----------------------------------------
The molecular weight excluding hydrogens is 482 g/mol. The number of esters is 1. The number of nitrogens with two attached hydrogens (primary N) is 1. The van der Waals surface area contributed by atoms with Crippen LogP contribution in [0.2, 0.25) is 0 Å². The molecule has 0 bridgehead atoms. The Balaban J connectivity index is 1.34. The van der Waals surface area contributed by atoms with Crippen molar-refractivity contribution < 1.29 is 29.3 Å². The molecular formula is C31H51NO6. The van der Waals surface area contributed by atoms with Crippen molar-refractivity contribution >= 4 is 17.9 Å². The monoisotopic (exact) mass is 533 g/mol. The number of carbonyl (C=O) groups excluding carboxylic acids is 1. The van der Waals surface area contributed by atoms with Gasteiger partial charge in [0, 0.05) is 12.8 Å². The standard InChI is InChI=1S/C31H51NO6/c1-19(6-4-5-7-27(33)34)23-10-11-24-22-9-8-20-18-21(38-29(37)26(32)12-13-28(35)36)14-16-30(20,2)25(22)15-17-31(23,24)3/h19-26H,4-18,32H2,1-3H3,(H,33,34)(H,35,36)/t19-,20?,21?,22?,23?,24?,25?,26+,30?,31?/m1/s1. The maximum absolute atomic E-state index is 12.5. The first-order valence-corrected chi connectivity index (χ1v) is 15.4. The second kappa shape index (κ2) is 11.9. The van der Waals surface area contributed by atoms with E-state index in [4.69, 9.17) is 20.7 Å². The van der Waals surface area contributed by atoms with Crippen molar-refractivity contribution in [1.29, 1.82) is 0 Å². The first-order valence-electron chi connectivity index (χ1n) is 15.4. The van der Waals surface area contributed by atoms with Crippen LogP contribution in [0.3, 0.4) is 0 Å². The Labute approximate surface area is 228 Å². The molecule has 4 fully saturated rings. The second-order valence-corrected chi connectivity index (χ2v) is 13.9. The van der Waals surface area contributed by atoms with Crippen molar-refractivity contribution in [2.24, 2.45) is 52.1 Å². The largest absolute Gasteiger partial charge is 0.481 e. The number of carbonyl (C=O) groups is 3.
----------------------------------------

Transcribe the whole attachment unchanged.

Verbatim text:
The molecular weight excluding hydrogens is 482 g/mol. The number of esters is 1. The number of nitrogens with two attached hydrogens (primary N) is 1. The van der Waals surface area contributed by atoms with Crippen LogP contribution in [0.2, 0.25) is 0 Å². The molecule has 0 bridgehead atoms. The Balaban J connectivity index is 1.34. The van der Waals surface area contributed by atoms with Crippen molar-refractivity contribution < 1.29 is 29.3 Å². The molecular formula is C31H51NO6. The van der Waals surface area contributed by atoms with Crippen molar-refractivity contribution >= 4 is 17.9 Å². The monoisotopic (exact) mass is 533 g/mol. The number of carbonyl (C=O) groups excluding carboxylic acids is 1. The van der Waals surface area contributed by atoms with Gasteiger partial charge in [0, 0.05) is 12.8 Å². The standard InChI is InChI=1S/C31H51NO6/c1-19(6-4-5-7-27(33)34)23-10-11-24-22-9-8-20-18-21(38-29(37)26(32)12-13-28(35)36)14-16-30(20,2)25(22)15-17-31(23,24)3/h19-26H,4-18,32H2,1-3H3,(H,33,34)(H,35,36)/t19-,20?,21?,22?,23?,24?,25?,26+,30?,31?/m1/s1. The maximum absolute atomic E-state index is 12.5. The first-order valence-corrected chi connectivity index (χ1v) is 15.4. The second kappa shape index (κ2) is 11.9. The van der Waals surface area contributed by atoms with E-state index in [4.69, 9.17) is 20.7 Å². The van der Waals surface area contributed by atoms with Crippen molar-refractivity contribution in [1.29, 1.82) is 0 Å². The first-order valence-electron chi connectivity index (χ1n) is 15.4. The van der Waals surface area contributed by atoms with Crippen LogP contribution in [0.3, 0.4) is 0 Å². The Labute approximate surface area is 228 Å². The molecule has 4 fully saturated rings. The second-order valence-corrected chi connectivity index (χ2v) is 13.9. The van der Waals surface area contributed by atoms with Crippen molar-refractivity contribution in [2.24, 2.45) is 52.1 Å². The largest absolute Gasteiger partial charge is 0.481 e. The number of carbonyl (C=O) groups is 3.